Since the 1980s, the indie rock scene in Los Angeles has flourished, thanks to both mainstream and intimate venues that allow alternative bands freedom to explore their emotions, expertise, off-the-wall fashion styles and distinctive sounds through live performances, with some commercial success. With praise from a supportive audience of enthusiasts, the independent music scene in LA rides the bucking bull of fame through communities like Koreatown, Echo Park, Silverlake and Los Feliz. These are prime areas credited with affording star power to the late lo-fi indie rock musician Elliott Smith and rise to such favored LA-based rock bands as Moving Units, Earlimart and Giant Drag.
247 S. Main St.
Los Angeles, CA 90012
Like a scene from a Quentin Tarantino film, patrons enter this underground dive from a creepy and gritty alleyway in downtown L.A. Once inside, action builds. Alcohol and drug free, this not-for-profit facility welcomes all ages and gives patrons a chance to groove out and bang their heads to some of the more talented, up-and-coming and entrenched artists and bands today’s indie rock environment has to offer. Even well-known rockers perform at this all-volunteer-run establishment, where neon hair, black lipstick and flannel shirts are in style. Some of the more popular groups that take the stage on a regular basis include the rock bands Abe Vigoda, Ancestors and Captain Ahab. This graffiti-decorated location does not make public its phone number, so it is best to either visit the club’s website for a list of slated concerts or send an email to firstname.lastname@example.org.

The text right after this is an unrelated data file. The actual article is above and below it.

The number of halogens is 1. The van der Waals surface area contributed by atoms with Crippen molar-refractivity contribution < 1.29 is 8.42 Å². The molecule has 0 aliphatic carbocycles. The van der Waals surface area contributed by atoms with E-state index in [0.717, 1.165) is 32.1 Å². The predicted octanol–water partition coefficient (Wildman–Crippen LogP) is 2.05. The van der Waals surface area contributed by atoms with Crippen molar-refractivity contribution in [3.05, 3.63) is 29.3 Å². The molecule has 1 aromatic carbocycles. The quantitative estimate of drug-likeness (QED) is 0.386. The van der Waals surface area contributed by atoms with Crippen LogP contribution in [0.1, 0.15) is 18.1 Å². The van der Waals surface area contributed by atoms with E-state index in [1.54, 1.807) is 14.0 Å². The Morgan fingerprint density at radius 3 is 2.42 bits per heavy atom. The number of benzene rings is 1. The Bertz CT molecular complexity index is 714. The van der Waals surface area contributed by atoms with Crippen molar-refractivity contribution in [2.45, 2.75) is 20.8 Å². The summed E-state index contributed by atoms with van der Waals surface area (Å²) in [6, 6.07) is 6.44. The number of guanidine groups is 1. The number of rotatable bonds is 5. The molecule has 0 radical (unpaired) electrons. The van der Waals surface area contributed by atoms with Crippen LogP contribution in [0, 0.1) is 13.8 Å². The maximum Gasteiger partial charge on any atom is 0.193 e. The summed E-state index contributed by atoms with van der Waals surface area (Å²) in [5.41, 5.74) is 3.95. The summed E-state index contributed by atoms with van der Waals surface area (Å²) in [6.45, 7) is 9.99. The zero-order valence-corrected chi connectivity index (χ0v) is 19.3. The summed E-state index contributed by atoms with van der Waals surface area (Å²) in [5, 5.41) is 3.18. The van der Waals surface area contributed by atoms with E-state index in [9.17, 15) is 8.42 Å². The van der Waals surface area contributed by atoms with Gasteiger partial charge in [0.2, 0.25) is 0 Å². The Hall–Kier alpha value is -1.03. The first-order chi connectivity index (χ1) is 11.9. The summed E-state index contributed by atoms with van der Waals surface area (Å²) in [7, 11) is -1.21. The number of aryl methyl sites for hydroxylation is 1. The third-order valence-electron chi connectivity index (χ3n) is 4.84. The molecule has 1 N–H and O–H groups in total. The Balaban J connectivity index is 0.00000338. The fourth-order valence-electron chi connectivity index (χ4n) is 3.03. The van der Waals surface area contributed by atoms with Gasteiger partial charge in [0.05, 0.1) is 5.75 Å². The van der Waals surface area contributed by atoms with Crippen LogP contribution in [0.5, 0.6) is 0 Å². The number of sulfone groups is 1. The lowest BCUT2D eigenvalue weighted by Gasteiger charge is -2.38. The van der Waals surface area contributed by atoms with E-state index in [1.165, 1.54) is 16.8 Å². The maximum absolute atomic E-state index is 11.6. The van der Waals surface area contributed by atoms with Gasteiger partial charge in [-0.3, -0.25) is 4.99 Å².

2906 W. Sunset Blvd.
Los Angeles, CA 90026
Price: $5 and up, depending on performing artist
Small, dark and narrow, this venue will please any hipster in search of an authentic dive bar. It offers one of the best sound systems to hear such indie rock bands as Mother Mother. One of the more notable home-grown groups to perform at this neighborhood hotspot is Ninja Academy, an instrumental rock duo that sold out its five-week residency at the club. Silverlake, located east of Hollywood, remains the epicenter of the alternative indie rock scene in L.A., due to the large number of alternative artists and groups that currently live in this hilly side of town. Quite a few local rock bands, including Warships, have utilized this launchpad’s infectious appeal to expand their own regional popularity to national notoriety. And on any given night, expect to sit or stand at arm’s length from a number of unsigned rock bands determined to give Red Hot Chili Peppers or Nirvana a blood-pumping run for their money.
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Whisky A Go-Go
8901 Sunset Blvd.
West Hollywood, CA 90069
Price: $10 to $20, depending on performing artist